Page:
- #1

- 104

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$$\phi(x)\longmapsto \exp\left(\frac{1}{2}\omega_{\mu\nu}S^{\mu\nu}\right)\phi(x),$$

where ##\omega## is anti-symmetric and ##S^{\mu\nu}## satisfy the commutation relations of the Lorentz group, namely

$$\left[S_{\mu \nu}, S_{\rho \sigma}\right]=-\eta_{\mu \rho} S_{\nu \sigma}+\eta_{\mu \sigma} S_{\nu \rho}-\eta_{\nu \sigma} S_{\mu \rho}+\eta_{\nu \rho} S_{\mu \sigma}.$$

These matrices ##S^{\mu\nu}## are sometimes (in my lecture notes for example) called "Spin matrices" but I'm having a hard time associating the existence and their specific form (f.e. for a scalar field ##S^{\mu\nu}=0## and for a bispinor ##S^{\mu\nu}=\frac{1}{4}[\gamma^\mu,\gamma^\nu]##, where the ##\gamma##-matrices satisfy the Clifford algebra, etc.) with the actual spin of the particle. I've already been pointed out to [1], but I honestly don't really see how this is related to the question (since there we construct a projector that gives us a spinor pointing into a specific direction, instead of explaing what this has to do with the transformation matrices at all).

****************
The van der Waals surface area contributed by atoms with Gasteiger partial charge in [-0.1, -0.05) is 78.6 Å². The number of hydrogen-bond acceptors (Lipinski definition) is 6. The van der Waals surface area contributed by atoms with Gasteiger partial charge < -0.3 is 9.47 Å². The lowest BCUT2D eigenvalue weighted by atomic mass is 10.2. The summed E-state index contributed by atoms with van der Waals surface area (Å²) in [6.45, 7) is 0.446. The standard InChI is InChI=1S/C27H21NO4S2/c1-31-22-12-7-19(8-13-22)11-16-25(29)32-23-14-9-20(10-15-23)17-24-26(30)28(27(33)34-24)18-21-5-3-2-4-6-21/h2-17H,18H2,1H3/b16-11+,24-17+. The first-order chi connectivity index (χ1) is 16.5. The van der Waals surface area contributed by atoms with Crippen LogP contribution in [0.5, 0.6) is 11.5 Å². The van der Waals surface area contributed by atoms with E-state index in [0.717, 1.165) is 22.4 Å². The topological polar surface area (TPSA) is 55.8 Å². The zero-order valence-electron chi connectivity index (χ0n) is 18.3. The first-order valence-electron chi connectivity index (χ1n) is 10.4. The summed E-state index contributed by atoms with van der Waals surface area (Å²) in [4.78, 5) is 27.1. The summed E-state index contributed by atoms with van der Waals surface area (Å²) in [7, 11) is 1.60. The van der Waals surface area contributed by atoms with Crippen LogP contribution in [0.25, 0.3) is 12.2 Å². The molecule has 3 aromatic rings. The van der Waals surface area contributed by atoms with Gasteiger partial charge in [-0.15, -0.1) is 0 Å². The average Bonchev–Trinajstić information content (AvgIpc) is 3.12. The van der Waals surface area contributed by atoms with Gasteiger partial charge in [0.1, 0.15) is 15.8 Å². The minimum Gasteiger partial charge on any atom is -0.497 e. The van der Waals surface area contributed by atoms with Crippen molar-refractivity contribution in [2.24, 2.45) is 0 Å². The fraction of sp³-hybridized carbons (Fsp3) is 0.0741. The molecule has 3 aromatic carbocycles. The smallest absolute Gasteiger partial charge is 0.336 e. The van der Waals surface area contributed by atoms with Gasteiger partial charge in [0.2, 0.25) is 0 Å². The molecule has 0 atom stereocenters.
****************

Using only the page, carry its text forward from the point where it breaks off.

I've already taken a look into Perskin & Schroeders and Bjorken & Drell's book, but I'm having a hard time finding the passage that explains this connection... I obviously don't expect anyone to give me an incredibly long and complicated explanation if this should be necessary, I'd already be happy if someone could point me to a specific chapter/subsection of a book that discusses this.

[1] https://en.wikipedia.org/wiki/Dirac...spinor_with_a_given_spin_direction_and_charge